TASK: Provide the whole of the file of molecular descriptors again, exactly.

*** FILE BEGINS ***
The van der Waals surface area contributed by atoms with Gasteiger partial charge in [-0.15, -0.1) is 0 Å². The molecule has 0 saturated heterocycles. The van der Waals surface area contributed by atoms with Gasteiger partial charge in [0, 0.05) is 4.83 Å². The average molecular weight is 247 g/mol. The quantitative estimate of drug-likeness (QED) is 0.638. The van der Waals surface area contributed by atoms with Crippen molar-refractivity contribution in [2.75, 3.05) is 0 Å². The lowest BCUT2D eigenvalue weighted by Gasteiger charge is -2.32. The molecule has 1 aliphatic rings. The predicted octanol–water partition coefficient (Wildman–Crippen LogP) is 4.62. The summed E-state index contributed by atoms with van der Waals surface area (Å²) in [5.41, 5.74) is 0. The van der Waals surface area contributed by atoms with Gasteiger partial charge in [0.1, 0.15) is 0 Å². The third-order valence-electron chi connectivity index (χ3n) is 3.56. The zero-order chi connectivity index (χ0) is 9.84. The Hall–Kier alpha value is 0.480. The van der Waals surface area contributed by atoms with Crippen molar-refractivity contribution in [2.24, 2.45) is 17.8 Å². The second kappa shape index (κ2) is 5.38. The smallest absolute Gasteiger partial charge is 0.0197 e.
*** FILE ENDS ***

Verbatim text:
The van der Waals surface area contributed by atoms with Gasteiger partial charge in [-0.15, -0.1) is 0 Å². The molecule has 0 saturated heterocycles. The van der Waals surface area contributed by atoms with Gasteiger partial charge in [0, 0.05) is 4.83 Å². The average molecular weight is 247 g/mol. The quantitative estimate of drug-likeness (QED) is 0.638. The van der Waals surface area contributed by atoms with Crippen molar-refractivity contribution in [2.75, 3.05) is 0 Å². The lowest BCUT2D eigenvalue weighted by Gasteiger charge is -2.32. The molecule has 1 aliphatic rings. The predicted octanol–water partition coefficient (Wildman–Crippen LogP) is 4.62. The summed E-state index contributed by atoms with van der Waals surface area (Å²) in [5.41, 5.74) is 0. The van der Waals surface area contributed by atoms with Gasteiger partial charge in [0.1, 0.15) is 0 Å². The third-order valence-electron chi connectivity index (χ3n) is 3.56. The zero-order chi connectivity index (χ0) is 9.84. The Hall–Kier alpha value is 0.480. The van der Waals surface area contributed by atoms with Crippen molar-refractivity contribution in [2.24, 2.45) is 17.8 Å². The second kappa shape index (κ2) is 5.38. The smallest absolute Gasteiger partial charge is 0.0197 e.